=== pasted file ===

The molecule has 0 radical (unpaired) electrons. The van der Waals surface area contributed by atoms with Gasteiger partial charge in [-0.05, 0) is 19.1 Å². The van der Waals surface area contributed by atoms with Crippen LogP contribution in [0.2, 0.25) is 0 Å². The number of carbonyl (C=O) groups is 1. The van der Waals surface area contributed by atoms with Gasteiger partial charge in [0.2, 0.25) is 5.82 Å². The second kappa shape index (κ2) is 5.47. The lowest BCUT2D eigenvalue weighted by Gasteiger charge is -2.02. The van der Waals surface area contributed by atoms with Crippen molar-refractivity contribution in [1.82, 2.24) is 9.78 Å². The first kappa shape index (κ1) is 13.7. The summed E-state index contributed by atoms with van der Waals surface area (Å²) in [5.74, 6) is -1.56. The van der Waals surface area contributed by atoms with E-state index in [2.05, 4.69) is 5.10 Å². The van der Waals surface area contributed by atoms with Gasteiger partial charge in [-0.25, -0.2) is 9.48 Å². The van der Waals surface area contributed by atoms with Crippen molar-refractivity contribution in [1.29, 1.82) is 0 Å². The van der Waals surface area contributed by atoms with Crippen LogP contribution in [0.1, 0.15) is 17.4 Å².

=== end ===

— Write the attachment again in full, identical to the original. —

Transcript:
The molecule has 0 radical (unpaired) electrons. The van der Waals surface area contributed by atoms with Gasteiger partial charge in [-0.05, 0) is 19.1 Å². The van der Waals surface area contributed by atoms with Crippen LogP contribution in [0.2, 0.25) is 0 Å². The number of carbonyl (C=O) groups is 1. The van der Waals surface area contributed by atoms with Gasteiger partial charge in [0.2, 0.25) is 5.82 Å². The second kappa shape index (κ2) is 5.47. The lowest BCUT2D eigenvalue weighted by Gasteiger charge is -2.02. The van der Waals surface area contributed by atoms with Crippen molar-refractivity contribution in [1.82, 2.24) is 9.78 Å². The first kappa shape index (κ1) is 13.7. The summed E-state index contributed by atoms with van der Waals surface area (Å²) in [5.74, 6) is -1.56. The van der Waals surface area contributed by atoms with E-state index in [2.05, 4.69) is 5.10 Å². The van der Waals surface area contributed by atoms with Gasteiger partial charge in [-0.25, -0.2) is 9.48 Å². The van der Waals surface area contributed by atoms with Crippen molar-refractivity contribution in [1.29, 1.82) is 0 Å². The van der Waals surface area contributed by atoms with Crippen LogP contribution in [0.1, 0.15) is 17.4 Å².